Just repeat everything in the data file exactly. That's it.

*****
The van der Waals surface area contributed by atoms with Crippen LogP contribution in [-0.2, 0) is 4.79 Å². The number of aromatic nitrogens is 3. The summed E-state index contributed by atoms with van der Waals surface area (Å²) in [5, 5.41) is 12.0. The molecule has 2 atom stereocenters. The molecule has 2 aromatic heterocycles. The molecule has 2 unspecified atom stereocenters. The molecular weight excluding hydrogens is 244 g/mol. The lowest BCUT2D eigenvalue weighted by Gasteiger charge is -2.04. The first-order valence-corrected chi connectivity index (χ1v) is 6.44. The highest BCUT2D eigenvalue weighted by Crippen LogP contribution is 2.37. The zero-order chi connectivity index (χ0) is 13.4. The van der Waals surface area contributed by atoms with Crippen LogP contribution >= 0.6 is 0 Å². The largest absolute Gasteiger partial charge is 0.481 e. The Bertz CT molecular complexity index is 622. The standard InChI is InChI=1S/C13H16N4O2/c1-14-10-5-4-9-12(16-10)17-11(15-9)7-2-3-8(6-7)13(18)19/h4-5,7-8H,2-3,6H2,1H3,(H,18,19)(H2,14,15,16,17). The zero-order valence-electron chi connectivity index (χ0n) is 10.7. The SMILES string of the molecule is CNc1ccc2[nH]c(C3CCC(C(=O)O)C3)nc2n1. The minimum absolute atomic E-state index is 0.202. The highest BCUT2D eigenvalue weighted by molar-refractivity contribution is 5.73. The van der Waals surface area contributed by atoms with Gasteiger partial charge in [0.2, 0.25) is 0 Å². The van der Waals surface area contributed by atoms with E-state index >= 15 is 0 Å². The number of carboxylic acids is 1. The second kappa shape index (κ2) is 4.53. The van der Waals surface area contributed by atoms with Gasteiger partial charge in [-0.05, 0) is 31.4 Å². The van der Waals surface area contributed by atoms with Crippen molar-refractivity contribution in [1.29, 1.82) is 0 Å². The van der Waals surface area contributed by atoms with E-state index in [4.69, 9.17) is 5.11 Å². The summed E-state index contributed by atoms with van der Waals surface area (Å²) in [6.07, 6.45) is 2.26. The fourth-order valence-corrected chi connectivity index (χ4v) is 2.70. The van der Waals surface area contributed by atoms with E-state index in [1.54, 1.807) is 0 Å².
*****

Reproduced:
The van der Waals surface area contributed by atoms with Crippen LogP contribution in [-0.2, 0) is 4.79 Å². The number of aromatic nitrogens is 3. The summed E-state index contributed by atoms with van der Waals surface area (Å²) in [5, 5.41) is 12.0. The molecule has 2 atom stereocenters. The molecule has 2 aromatic heterocycles. The molecule has 2 unspecified atom stereocenters. The molecular weight excluding hydrogens is 244 g/mol. The lowest BCUT2D eigenvalue weighted by Gasteiger charge is -2.04. The first-order valence-corrected chi connectivity index (χ1v) is 6.44. The highest BCUT2D eigenvalue weighted by Crippen LogP contribution is 2.37. The zero-order chi connectivity index (χ0) is 13.4. The van der Waals surface area contributed by atoms with Crippen LogP contribution >= 0.6 is 0 Å². The largest absolute Gasteiger partial charge is 0.481 e. The Bertz CT molecular complexity index is 622. The standard InChI is InChI=1S/C13H16N4O2/c1-14-10-5-4-9-12(16-10)17-11(15-9)7-2-3-8(6-7)13(18)19/h4-5,7-8H,2-3,6H2,1H3,(H,18,19)(H2,14,15,16,17). The zero-order valence-electron chi connectivity index (χ0n) is 10.7. The SMILES string of the molecule is CNc1ccc2[nH]c(C3CCC(C(=O)O)C3)nc2n1. The minimum absolute atomic E-state index is 0.202. The highest BCUT2D eigenvalue weighted by molar-refractivity contribution is 5.73. The van der Waals surface area contributed by atoms with Gasteiger partial charge in [0.2, 0.25) is 0 Å². The van der Waals surface area contributed by atoms with E-state index >= 15 is 0 Å². The number of carboxylic acids is 1. The second kappa shape index (κ2) is 4.53. The van der Waals surface area contributed by atoms with Gasteiger partial charge in [-0.05, 0) is 31.4 Å². The van der Waals surface area contributed by atoms with Crippen molar-refractivity contribution in [1.29, 1.82) is 0 Å². The van der Waals surface area contributed by atoms with E-state index in [4.69, 9.17) is 5.11 Å². The summed E-state index contributed by atoms with van der Waals surface area (Å²) in [6.07, 6.45) is 2.26. The fourth-order valence-corrected chi connectivity index (χ4v) is 2.70. The van der Waals surface area contributed by atoms with E-state index in [1.54, 1.807) is 0 Å².